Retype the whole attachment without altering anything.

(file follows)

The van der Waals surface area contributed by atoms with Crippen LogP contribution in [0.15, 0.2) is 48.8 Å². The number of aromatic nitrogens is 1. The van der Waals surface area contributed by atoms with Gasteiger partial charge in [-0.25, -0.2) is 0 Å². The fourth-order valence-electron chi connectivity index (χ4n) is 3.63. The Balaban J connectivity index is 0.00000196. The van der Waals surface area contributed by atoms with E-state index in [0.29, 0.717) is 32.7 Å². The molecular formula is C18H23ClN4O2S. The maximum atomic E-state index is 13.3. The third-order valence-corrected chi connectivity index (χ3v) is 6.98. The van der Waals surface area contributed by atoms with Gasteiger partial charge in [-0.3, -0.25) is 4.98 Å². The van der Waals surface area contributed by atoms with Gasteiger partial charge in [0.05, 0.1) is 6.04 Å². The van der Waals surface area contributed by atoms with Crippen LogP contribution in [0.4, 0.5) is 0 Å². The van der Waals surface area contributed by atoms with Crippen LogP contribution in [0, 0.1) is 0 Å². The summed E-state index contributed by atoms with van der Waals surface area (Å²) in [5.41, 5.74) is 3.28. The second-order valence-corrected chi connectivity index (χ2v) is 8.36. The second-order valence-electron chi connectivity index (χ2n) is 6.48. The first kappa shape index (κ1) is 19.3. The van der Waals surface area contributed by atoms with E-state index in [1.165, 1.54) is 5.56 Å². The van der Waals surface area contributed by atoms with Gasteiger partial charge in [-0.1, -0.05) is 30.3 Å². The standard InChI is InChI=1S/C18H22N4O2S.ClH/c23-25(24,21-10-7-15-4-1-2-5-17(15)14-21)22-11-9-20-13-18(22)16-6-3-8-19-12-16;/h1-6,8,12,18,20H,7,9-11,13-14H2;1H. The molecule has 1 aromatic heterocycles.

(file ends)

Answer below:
The van der Waals surface area contributed by atoms with Crippen LogP contribution in [0.15, 0.2) is 48.8 Å². The number of aromatic nitrogens is 1. The van der Waals surface area contributed by atoms with Gasteiger partial charge in [-0.25, -0.2) is 0 Å². The fourth-order valence-electron chi connectivity index (χ4n) is 3.63. The Balaban J connectivity index is 0.00000196. The van der Waals surface area contributed by atoms with E-state index in [0.29, 0.717) is 32.7 Å². The molecular formula is C18H23ClN4O2S. The maximum atomic E-state index is 13.3. The third-order valence-corrected chi connectivity index (χ3v) is 6.98. The van der Waals surface area contributed by atoms with Gasteiger partial charge in [-0.3, -0.25) is 4.98 Å². The van der Waals surface area contributed by atoms with Gasteiger partial charge in [0.05, 0.1) is 6.04 Å². The van der Waals surface area contributed by atoms with Crippen LogP contribution in [0.4, 0.5) is 0 Å². The van der Waals surface area contributed by atoms with Crippen LogP contribution in [0, 0.1) is 0 Å². The summed E-state index contributed by atoms with van der Waals surface area (Å²) in [5.41, 5.74) is 3.28. The second-order valence-corrected chi connectivity index (χ2v) is 8.36. The second-order valence-electron chi connectivity index (χ2n) is 6.48. The first kappa shape index (κ1) is 19.3. The van der Waals surface area contributed by atoms with E-state index in [1.165, 1.54) is 5.56 Å². The van der Waals surface area contributed by atoms with Gasteiger partial charge in [-0.1, -0.05) is 30.3 Å². The standard InChI is InChI=1S/C18H22N4O2S.ClH/c23-25(24,21-10-7-15-4-1-2-5-17(15)14-21)22-11-9-20-13-18(22)16-6-3-8-19-12-16;/h1-6,8,12,18,20H,7,9-11,13-14H2;1H. The molecule has 1 aromatic heterocycles.